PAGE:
3- ¡Disfruta mucho!

His neighbor, Angelica, uses an expression meaning - “Enjoy (a lot)!”
Angelica simply wishes him a good time.

4- Estoy segura que les va a encantar.

His high school friend, Karen, uses an expression meaning - “I’m sure you guys will love it.”
Karen is also optimistic that this is an enjoyable event.

VOCABULARY

Find below the key vocabulary for this lesson:

  • restaurante: “restaurant”
  • probando: “testing, trying out”
  • nuevo, nueva: “new”
  • mucho: “a lot”
  • les va a encantar: “you / they are going to love it “
  • hubieras: “you should have”
  • caro, cara: “expensive “
  • So, let’s practice a bit. If a friend posted something about having dinner with friends, which phrase would you use?

    Now go visit a Spanish restaurant, and wow the staff with your language skills!

    2. Post about Your Mall Visit in Mexican Spanish

    Another super topic for social media is shopping—everybody does it, most everybody loves it, and your friends on social media are probably curious about your shopping sprees! Share these Spanish phrases in posts when you visit a mall.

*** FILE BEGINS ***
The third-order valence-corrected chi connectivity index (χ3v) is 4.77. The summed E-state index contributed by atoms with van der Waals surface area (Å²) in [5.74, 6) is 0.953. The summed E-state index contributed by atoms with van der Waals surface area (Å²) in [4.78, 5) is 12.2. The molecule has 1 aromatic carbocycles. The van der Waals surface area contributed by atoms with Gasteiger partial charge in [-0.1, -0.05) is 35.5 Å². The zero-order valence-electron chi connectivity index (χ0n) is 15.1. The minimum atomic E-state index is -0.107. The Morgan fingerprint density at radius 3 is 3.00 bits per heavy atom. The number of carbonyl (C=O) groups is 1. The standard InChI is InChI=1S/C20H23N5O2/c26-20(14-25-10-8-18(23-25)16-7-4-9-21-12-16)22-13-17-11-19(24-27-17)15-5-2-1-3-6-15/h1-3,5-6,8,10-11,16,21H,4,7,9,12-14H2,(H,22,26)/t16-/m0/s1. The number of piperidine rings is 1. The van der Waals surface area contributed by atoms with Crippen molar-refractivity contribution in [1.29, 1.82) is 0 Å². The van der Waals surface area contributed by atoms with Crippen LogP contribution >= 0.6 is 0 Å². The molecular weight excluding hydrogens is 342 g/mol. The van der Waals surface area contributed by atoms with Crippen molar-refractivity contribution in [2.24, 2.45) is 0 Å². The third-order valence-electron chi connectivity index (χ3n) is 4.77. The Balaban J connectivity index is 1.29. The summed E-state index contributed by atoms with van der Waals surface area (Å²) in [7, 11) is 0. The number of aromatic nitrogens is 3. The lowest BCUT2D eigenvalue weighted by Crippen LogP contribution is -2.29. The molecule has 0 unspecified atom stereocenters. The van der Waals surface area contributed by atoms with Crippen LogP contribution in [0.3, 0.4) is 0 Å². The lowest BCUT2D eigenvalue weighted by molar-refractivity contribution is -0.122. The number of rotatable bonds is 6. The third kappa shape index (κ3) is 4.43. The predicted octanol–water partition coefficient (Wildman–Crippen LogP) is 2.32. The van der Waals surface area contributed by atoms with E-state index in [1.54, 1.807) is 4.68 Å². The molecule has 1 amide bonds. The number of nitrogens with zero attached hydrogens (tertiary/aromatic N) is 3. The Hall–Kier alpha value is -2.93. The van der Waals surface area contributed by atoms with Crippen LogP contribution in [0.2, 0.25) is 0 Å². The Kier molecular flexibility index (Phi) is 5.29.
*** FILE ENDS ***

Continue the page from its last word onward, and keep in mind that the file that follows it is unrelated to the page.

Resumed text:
Cristina shop with her sister at the mall, posts an image of it, and leaves this comment:

    POST

    Let’s break down Cristina’s post.

    Para las compras mi hermana es la mejor.
    “Going shopping with my sister is the best.”

    1- Para las compras

    First is an expression meaning “For shopping.”
    This phrase in English is a verb, but in Spanish it is a plural noun.

    2- mi hermana es la mejor

    Then comes the phrase - “my sister is the best.”
    You can substitute the word for sister with any other feminine noun.

    COMMENTS

    In response, Cristina’s friends leave some comments.

    1- ¡No, yo soy la mejor!

    Her high school friend, Teresa, uses an expression meaning - “No, I’m the best!”
    Teresa is playfully commenting, joking with her friend.

    2- Momento familiar.